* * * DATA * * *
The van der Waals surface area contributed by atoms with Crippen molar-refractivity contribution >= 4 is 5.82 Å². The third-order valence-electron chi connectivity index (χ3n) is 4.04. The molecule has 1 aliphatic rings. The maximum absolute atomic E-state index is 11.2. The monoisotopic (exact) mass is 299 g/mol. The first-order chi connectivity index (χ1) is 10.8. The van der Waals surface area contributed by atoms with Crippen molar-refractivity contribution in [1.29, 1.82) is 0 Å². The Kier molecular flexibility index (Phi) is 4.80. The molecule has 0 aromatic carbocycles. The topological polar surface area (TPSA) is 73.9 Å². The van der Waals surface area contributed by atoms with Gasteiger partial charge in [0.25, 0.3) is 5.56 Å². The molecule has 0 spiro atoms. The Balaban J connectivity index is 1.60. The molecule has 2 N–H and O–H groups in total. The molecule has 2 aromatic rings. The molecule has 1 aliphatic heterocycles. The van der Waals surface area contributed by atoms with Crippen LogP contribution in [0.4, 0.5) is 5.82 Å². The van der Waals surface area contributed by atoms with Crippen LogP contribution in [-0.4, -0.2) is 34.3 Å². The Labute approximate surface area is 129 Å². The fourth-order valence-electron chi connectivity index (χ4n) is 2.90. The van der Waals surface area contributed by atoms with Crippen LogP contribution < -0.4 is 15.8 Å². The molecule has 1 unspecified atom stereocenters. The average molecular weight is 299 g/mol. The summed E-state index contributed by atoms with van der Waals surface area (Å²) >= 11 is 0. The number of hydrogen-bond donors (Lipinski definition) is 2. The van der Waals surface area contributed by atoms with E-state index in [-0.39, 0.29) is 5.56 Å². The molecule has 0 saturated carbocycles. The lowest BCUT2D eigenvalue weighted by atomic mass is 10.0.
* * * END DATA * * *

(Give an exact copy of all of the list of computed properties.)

The van der Waals surface area contributed by atoms with Crippen molar-refractivity contribution >= 4 is 5.82 Å². The third-order valence-electron chi connectivity index (χ3n) is 4.04. The molecule has 1 aliphatic rings. The maximum absolute atomic E-state index is 11.2. The monoisotopic (exact) mass is 299 g/mol. The first-order chi connectivity index (χ1) is 10.8. The van der Waals surface area contributed by atoms with Crippen molar-refractivity contribution in [1.29, 1.82) is 0 Å². The Kier molecular flexibility index (Phi) is 4.80. The molecule has 0 aromatic carbocycles. The topological polar surface area (TPSA) is 73.9 Å². The van der Waals surface area contributed by atoms with Gasteiger partial charge in [0.25, 0.3) is 5.56 Å². The molecule has 0 spiro atoms. The Balaban J connectivity index is 1.60. The molecule has 2 N–H and O–H groups in total. The molecule has 2 aromatic rings. The molecule has 1 aliphatic heterocycles. The van der Waals surface area contributed by atoms with Crippen LogP contribution in [0.4, 0.5) is 5.82 Å². The van der Waals surface area contributed by atoms with Crippen LogP contribution in [-0.4, -0.2) is 34.3 Å². The Labute approximate surface area is 129 Å². The fourth-order valence-electron chi connectivity index (χ4n) is 2.90. The van der Waals surface area contributed by atoms with Crippen LogP contribution < -0.4 is 15.8 Å². The molecule has 1 unspecified atom stereocenters. The average molecular weight is 299 g/mol. The summed E-state index contributed by atoms with van der Waals surface area (Å²) >= 11 is 0. The number of hydrogen-bond donors (Lipinski definition) is 2. The van der Waals surface area contributed by atoms with E-state index in [-0.39, 0.29) is 5.56 Å². The molecule has 0 saturated carbocycles. The lowest BCUT2D eigenvalue weighted by atomic mass is 10.0.